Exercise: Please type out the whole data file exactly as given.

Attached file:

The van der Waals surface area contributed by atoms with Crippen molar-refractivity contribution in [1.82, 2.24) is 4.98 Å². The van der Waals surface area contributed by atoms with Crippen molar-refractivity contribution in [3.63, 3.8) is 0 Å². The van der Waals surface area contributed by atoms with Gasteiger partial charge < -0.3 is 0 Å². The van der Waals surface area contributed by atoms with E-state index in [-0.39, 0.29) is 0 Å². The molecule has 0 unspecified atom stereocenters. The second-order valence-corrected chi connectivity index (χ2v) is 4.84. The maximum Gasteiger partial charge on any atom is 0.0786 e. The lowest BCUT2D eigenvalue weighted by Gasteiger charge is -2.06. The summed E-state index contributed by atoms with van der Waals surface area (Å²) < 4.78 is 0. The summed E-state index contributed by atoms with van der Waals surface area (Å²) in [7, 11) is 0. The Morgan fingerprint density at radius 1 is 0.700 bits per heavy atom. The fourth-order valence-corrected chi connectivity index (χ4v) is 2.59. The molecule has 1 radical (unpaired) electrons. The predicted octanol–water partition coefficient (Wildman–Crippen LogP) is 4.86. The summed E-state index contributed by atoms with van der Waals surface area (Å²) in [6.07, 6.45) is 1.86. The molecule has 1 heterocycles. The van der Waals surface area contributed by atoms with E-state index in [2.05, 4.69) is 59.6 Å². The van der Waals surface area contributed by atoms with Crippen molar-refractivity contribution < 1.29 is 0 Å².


The van der Waals surface area contributed by atoms with Crippen molar-refractivity contribution in [1.82, 2.24) is 4.98 Å². The van der Waals surface area contributed by atoms with Crippen molar-refractivity contribution in [3.63, 3.8) is 0 Å². The van der Waals surface area contributed by atoms with Gasteiger partial charge < -0.3 is 0 Å². The van der Waals surface area contributed by atoms with E-state index in [-0.39, 0.29) is 0 Å². The molecule has 0 unspecified atom stereocenters. The second-order valence-corrected chi connectivity index (χ2v) is 4.84. The maximum Gasteiger partial charge on any atom is 0.0786 e. The lowest BCUT2D eigenvalue weighted by Gasteiger charge is -2.06. The summed E-state index contributed by atoms with van der Waals surface area (Å²) < 4.78 is 0. The summed E-state index contributed by atoms with van der Waals surface area (Å²) in [7, 11) is 0. The Morgan fingerprint density at radius 1 is 0.700 bits per heavy atom. The fourth-order valence-corrected chi connectivity index (χ4v) is 2.59. The molecule has 1 radical (unpaired) electrons. The predicted octanol–water partition coefficient (Wildman–Crippen LogP) is 4.86. The summed E-state index contributed by atoms with van der Waals surface area (Å²) in [6.07, 6.45) is 1.86. The molecule has 1 heterocycles. The van der Waals surface area contributed by atoms with E-state index in [2.05, 4.69) is 59.6 Å². The van der Waals surface area contributed by atoms with Crippen molar-refractivity contribution < 1.29 is 0 Å².